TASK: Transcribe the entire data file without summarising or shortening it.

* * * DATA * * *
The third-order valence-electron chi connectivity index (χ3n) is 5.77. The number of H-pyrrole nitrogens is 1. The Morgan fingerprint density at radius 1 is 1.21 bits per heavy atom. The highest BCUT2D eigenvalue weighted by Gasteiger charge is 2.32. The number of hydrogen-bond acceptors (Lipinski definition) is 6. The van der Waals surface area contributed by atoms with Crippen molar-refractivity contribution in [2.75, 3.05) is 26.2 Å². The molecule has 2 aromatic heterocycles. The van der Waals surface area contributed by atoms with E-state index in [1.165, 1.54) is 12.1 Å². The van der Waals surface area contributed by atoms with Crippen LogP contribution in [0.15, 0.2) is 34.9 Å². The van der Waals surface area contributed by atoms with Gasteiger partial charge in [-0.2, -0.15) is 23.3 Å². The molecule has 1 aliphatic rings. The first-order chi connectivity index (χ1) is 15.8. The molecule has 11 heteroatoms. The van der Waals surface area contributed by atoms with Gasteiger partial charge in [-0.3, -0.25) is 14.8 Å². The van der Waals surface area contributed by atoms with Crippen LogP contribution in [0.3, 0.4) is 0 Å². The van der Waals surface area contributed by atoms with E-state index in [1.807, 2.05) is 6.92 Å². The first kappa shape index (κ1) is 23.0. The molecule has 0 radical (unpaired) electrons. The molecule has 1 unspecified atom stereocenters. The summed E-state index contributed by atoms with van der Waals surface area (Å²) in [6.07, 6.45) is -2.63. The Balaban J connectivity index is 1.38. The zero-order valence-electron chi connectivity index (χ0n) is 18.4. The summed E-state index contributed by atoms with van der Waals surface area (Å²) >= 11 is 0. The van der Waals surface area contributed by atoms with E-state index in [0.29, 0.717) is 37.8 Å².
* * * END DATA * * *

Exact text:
The third-order valence-electron chi connectivity index (χ3n) is 5.77. The number of H-pyrrole nitrogens is 1. The Morgan fingerprint density at radius 1 is 1.21 bits per heavy atom. The highest BCUT2D eigenvalue weighted by Gasteiger charge is 2.32. The number of hydrogen-bond acceptors (Lipinski definition) is 6. The van der Waals surface area contributed by atoms with Crippen molar-refractivity contribution in [2.75, 3.05) is 26.2 Å². The molecule has 2 aromatic heterocycles. The van der Waals surface area contributed by atoms with E-state index in [1.165, 1.54) is 12.1 Å². The van der Waals surface area contributed by atoms with Crippen LogP contribution in [0.15, 0.2) is 34.9 Å². The van der Waals surface area contributed by atoms with Gasteiger partial charge in [-0.2, -0.15) is 23.3 Å². The molecule has 1 aliphatic rings. The first-order chi connectivity index (χ1) is 15.8. The molecule has 11 heteroatoms. The van der Waals surface area contributed by atoms with Gasteiger partial charge in [-0.3, -0.25) is 14.8 Å². The van der Waals surface area contributed by atoms with Crippen LogP contribution in [0.3, 0.4) is 0 Å². The van der Waals surface area contributed by atoms with E-state index in [1.807, 2.05) is 6.92 Å². The first kappa shape index (κ1) is 23.0. The molecule has 0 radical (unpaired) electrons. The molecule has 1 unspecified atom stereocenters. The summed E-state index contributed by atoms with van der Waals surface area (Å²) in [6.07, 6.45) is -2.63. The Balaban J connectivity index is 1.38. The zero-order valence-electron chi connectivity index (χ0n) is 18.4. The summed E-state index contributed by atoms with van der Waals surface area (Å²) >= 11 is 0. The van der Waals surface area contributed by atoms with E-state index in [0.29, 0.717) is 37.8 Å².